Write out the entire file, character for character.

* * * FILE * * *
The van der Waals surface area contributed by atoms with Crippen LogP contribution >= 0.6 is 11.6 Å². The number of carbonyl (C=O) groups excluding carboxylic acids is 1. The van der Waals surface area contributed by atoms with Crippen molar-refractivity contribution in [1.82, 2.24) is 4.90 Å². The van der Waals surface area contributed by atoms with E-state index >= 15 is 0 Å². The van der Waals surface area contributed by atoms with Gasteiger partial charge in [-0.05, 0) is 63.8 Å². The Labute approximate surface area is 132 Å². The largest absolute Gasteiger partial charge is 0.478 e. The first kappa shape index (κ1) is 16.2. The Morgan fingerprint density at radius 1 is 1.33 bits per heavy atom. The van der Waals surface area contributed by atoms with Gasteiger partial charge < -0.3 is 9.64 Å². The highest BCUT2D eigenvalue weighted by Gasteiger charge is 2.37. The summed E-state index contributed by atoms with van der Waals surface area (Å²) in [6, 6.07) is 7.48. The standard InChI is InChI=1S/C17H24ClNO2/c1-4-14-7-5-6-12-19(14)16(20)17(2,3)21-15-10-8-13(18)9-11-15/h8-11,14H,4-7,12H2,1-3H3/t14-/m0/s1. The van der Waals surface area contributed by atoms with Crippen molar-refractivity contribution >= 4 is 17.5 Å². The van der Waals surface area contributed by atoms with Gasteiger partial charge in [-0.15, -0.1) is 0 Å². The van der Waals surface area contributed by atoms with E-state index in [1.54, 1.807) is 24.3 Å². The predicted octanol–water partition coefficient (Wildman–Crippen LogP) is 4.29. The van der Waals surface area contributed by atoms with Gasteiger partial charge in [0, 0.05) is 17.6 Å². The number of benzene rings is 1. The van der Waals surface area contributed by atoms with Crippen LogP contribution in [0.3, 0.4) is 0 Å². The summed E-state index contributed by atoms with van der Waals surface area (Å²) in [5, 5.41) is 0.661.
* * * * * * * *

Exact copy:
The van der Waals surface area contributed by atoms with Crippen LogP contribution >= 0.6 is 11.6 Å². The number of carbonyl (C=O) groups excluding carboxylic acids is 1. The van der Waals surface area contributed by atoms with Crippen molar-refractivity contribution in [1.82, 2.24) is 4.90 Å². The van der Waals surface area contributed by atoms with E-state index >= 15 is 0 Å². The van der Waals surface area contributed by atoms with Gasteiger partial charge in [-0.05, 0) is 63.8 Å². The Labute approximate surface area is 132 Å². The largest absolute Gasteiger partial charge is 0.478 e. The first kappa shape index (κ1) is 16.2. The Morgan fingerprint density at radius 1 is 1.33 bits per heavy atom. The van der Waals surface area contributed by atoms with Gasteiger partial charge < -0.3 is 9.64 Å². The highest BCUT2D eigenvalue weighted by Gasteiger charge is 2.37. The summed E-state index contributed by atoms with van der Waals surface area (Å²) in [6, 6.07) is 7.48. The standard InChI is InChI=1S/C17H24ClNO2/c1-4-14-7-5-6-12-19(14)16(20)17(2,3)21-15-10-8-13(18)9-11-15/h8-11,14H,4-7,12H2,1-3H3/t14-/m0/s1. The van der Waals surface area contributed by atoms with Crippen molar-refractivity contribution >= 4 is 17.5 Å². The van der Waals surface area contributed by atoms with Gasteiger partial charge in [-0.15, -0.1) is 0 Å². The van der Waals surface area contributed by atoms with E-state index in [1.54, 1.807) is 24.3 Å². The predicted octanol–water partition coefficient (Wildman–Crippen LogP) is 4.29. The van der Waals surface area contributed by atoms with Gasteiger partial charge in [0, 0.05) is 17.6 Å². The number of benzene rings is 1. The van der Waals surface area contributed by atoms with Crippen LogP contribution in [0.3, 0.4) is 0 Å². The summed E-state index contributed by atoms with van der Waals surface area (Å²) in [5, 5.41) is 0.661.